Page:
Methods I Rejected: Low Pass Filters

Methods I Rejected: Low Pass Filters

Soil Moisture Sensor Project

Low pass filters:

When reviewing methods of measuring soil moisture I didn’t use low pass filters because they are hard to use to measure soil moisture at a reasonable cost.

You have all heard low pass filters in action, especially if you you are a bassline junkie or are just addicted to bass. If you’ve ever wondered why you have “subwoofers” and “tweeters” on your speakers, it is because each type of speaker is better at creating sounds with different frequencies. Subwoofers are better for keeping your neighbours awake at night with your drum and bass. Tweeters are better for vocals and higher pitches. A “low-pass” filter lets the low frequencies pass through to the subwoofers. Similarly a high pass filter lets high frequencies through to the tweeters.

Simple filters will weaken the frequencies they don’t want passing through. A low pass filter allows low frequency waves to pass through unweakened while weakening higher frequencies. The higher the frequency, the greater the weakening. You can make a low pass filter from a resistor and a capacitor. How much each frequency is weakened is determined by the values of the resistor and capacitor.


A capacitor acts like a resistor when it is exposed to an alternating current. The value of its reactance changes according to the frequency that is passing through it. (If you thought it would be called resistance, don’t feel bad, so did I). When the frequency is higher, the reactance (resistance) is lower. When the frequency is lower, the reactance is higher. If the frequency is zero… the resistance is infinite! A capacitor blocks direct current.

(Note: about nine months later, after trying to use low pass filters, I realised that a filter circuit becomes a voltage divider when it is exposed to an alternating current)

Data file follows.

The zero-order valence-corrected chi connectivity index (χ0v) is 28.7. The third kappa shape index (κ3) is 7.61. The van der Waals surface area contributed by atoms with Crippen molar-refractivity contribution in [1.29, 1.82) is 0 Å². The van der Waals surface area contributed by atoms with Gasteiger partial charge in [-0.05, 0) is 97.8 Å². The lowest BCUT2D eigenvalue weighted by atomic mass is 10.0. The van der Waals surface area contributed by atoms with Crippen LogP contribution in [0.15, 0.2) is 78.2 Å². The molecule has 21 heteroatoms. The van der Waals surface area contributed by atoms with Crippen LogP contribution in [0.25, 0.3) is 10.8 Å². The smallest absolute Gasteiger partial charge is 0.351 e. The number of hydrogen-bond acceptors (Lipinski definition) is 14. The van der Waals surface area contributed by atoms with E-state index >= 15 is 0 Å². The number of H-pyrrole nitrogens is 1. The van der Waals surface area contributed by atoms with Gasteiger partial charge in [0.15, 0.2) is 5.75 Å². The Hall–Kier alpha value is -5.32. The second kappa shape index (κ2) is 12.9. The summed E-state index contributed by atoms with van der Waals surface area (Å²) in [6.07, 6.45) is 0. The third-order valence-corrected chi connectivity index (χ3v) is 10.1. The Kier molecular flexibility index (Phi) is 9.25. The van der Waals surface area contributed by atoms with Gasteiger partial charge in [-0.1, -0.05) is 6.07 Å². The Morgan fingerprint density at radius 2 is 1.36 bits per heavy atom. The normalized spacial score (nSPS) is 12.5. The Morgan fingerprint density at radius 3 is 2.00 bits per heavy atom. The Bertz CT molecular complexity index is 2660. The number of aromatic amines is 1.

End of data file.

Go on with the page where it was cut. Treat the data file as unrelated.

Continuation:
Simple Low and High pass filters


Remember that the amount of moisture in the soil will affect the capacitance. If you use soil as the capacitor in a low pass filter, the soil moisture will affect the cut-off frequency of the filter. As you add moisture to the soil, the soil capacitance increases. Therefore, the cut-off frequency decreases.

I found two projects that take advantage of the fact that high frequencies are weakened by low-pass filters (CHIRP and Vitor). Each of them use a low pass filter to weaken high frequencies. The amount that the frequency is weakened depends upon the cut-off frequency, which changes as soil capacitance changes.

If you decrease the cut-off frequency of a low pass filter, you will further weaken a high frequency signal.
Graph of signal weakening for two cut-off frequencies. This graph is a bit blurry because it is from my notebook.

This graph shows how different cut-off frequencies will affect a high frequency. F1 and F2 are two different cut-off frequencies. Let’s just say that F1 is for dry soil and F2 is for wet soil. We are measuring a frequency that is higher than either cut-off frequency. This means that in dry soil it will be weakened by 40% , but in wet soil it will be weakened by 80%. (In reality, people don’t use percentages when talking about signals, they talk in decibels. Why? Because they always have)

You can determine the cut-off frequency by measuring how much the signal has been weakened after it was travelled through the low pass filter. If the signal is weaker, the cut-off frequency must be lower.  The cut-off frequency is lower because the value of the capacitor in the low pass filter is higher. This means that the soil must be more moist.

This sounds promising….. But…… The drawbacks to these projects are that CHIRP uses a relatively low frequency (1MHz, and we want frequencies of above 70 MHz to minimise the effect of minerals in the soil) and while the Vitor project runs at 100MHz, it uses components that are relatively expensive (>$20 for the main componenets on element14).


Unfortunately low pass filters can be expensive like time domain reflectometry or inaccurate like some microchips.

But I didn’t reject the idea of using soil as a capacitor.

Go back to review of previous sensors, or main page.


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